The glass fuel bowl should catch anything that might come through the line.

I have removed the socks on all my early olds and never had a problem.

Good Luck, Dave

The sock keeps rust particles and any other large enough items that may have gotten into the tank from being sucked up into the fuel system. You wouldn't want that stuff stuck in your fuel pump would you?

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The sock keeps rust particles and any other large enough items that may have gotten into the tank from being sucked up into the fuel system. You wouldn't want that stuff stuck in your fuel pump would you?

These cars have been sitting for decades in a metal pole barn. I have fuel filters before and after the pump. They are both '63s but the fuel pump looks different on the two cars. I suspect the white one has a '62 engine. I just don't know enough about Oldsmobiles.

Still if the sock has crapped up or even been sucked into the gas line why would the air pressure pushing backwards work so well as to flex the metal tank when I have my hand over the filler neck and and an assistant push air backwards through the gas lines from under the hood?

I know I know I'll drop the tank it's just hard to get the car high enough to drop a vertical tank.

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In reading this thread the thought hit me that it could be as simple as having the wrong gas cap? If a non-vented cap is on, it will create the same condition you did putting your hand over the filler neck.

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In reading this thread the thought hit me that it could be as simple as having the wrong gas cap? If a non-vented cap is on, it will create the same condition you did putting your hand over the filler neck.

It's backwards pressure when I get the tank to flex. I am blowing air from the metal line under the hood to the tank. By putting my hand over the gas filler neck I can hear the tank flex with pressure. Now, I wonder if the gas pickup line in the tank has coroded off leaving the line to the tank intact but not reaching down far enough to suck up the gas in the tank.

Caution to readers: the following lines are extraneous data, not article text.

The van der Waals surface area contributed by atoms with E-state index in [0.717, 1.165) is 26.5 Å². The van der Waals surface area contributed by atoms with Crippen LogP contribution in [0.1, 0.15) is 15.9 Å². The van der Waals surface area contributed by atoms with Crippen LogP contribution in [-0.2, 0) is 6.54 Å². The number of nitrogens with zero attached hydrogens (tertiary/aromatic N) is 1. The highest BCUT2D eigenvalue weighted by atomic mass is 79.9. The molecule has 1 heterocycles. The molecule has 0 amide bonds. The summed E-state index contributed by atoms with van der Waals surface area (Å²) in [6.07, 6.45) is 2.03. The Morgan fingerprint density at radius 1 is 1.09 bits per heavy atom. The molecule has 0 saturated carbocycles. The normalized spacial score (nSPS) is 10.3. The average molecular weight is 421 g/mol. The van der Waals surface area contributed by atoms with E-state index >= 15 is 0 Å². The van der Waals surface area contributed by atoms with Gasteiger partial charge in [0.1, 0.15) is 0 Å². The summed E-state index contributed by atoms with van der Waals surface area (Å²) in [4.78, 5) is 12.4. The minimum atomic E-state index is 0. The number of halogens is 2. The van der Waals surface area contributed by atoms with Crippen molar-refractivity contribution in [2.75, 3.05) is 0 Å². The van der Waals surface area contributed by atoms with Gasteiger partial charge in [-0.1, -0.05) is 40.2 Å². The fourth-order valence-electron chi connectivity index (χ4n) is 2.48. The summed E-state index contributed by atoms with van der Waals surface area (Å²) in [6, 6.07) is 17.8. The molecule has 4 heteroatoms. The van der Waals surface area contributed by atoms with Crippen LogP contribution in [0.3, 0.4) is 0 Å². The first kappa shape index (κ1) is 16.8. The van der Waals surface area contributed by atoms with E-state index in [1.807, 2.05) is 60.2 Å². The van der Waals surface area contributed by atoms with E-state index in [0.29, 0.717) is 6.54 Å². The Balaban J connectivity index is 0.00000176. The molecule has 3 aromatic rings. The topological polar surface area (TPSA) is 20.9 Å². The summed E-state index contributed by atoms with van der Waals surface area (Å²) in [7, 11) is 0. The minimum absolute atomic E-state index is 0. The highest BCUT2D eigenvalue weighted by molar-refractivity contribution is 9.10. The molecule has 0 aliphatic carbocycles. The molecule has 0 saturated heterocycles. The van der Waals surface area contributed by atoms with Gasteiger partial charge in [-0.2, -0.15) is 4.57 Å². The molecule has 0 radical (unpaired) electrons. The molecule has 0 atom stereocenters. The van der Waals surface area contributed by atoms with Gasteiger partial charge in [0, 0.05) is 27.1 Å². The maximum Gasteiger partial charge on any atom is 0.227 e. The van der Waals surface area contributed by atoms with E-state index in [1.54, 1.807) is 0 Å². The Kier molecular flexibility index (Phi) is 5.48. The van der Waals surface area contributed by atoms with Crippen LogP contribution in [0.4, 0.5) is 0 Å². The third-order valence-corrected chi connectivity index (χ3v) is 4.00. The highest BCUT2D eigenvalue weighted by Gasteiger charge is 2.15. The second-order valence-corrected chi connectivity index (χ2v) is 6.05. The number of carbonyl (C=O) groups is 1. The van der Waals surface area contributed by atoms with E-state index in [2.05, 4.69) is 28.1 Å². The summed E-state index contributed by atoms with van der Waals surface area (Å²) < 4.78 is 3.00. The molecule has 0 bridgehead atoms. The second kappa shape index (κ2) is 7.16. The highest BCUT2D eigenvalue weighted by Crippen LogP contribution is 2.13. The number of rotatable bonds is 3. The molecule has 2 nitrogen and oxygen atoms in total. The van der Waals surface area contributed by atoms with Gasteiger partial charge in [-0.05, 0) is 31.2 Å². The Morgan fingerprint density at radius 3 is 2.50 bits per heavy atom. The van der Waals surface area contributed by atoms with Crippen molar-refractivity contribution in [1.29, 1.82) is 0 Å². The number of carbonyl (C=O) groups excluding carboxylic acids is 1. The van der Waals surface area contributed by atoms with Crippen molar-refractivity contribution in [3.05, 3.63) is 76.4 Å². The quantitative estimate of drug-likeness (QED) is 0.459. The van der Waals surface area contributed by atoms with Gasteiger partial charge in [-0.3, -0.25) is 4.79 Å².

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First, the sock is there for protection. If it's not there a foreign particle can completely cut off the tube pickup, where as on a sock it will not unless the whole tanks jelled up, and GM saw no reason to use a fuel filter before the pump if the sock is there doing it's job. If you blow through the line from the engine compartment you should be able to hear the air bubbling up from the gasoline in the tank. If you put your hand over the filler neck and the tank becomes pressurized the vent for the tank is blocked. Vented gas tank gas caps have no relief built into them like non vented systems do. That means a vented cap does just what your hand is doing blocking the tank neck completely. Non vented systems have no vent tube and the cap will let outside air in to displace the used up fuel ...but those caps are a one way valve as they let in air, but do not let air out and this is the escaping air you hear on a new car ( Post 1969) when you remove the cap when you go to fill up.

With your system you should be able to leave your gas cap on and be able to blow air ( 5-8 PSI) through the gas line from the pump, but remember the tank vent is only a small tube and hose and can be misdiagnosed by putting too much air pressure (125) from the fuel pump end and overwhelming the small tube and pressurizing the the tank.

So make sure your vent system is venting.

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My 20 year old son came home from college last weekend. I'm out of town. Tired of my inaction with the car he stayed up late Friday night bleeding the brakes and rigging up a gas tank under the hood. He had his 22 year old sister helped take the hood off. He got it to drive around the block Saturday afternoon.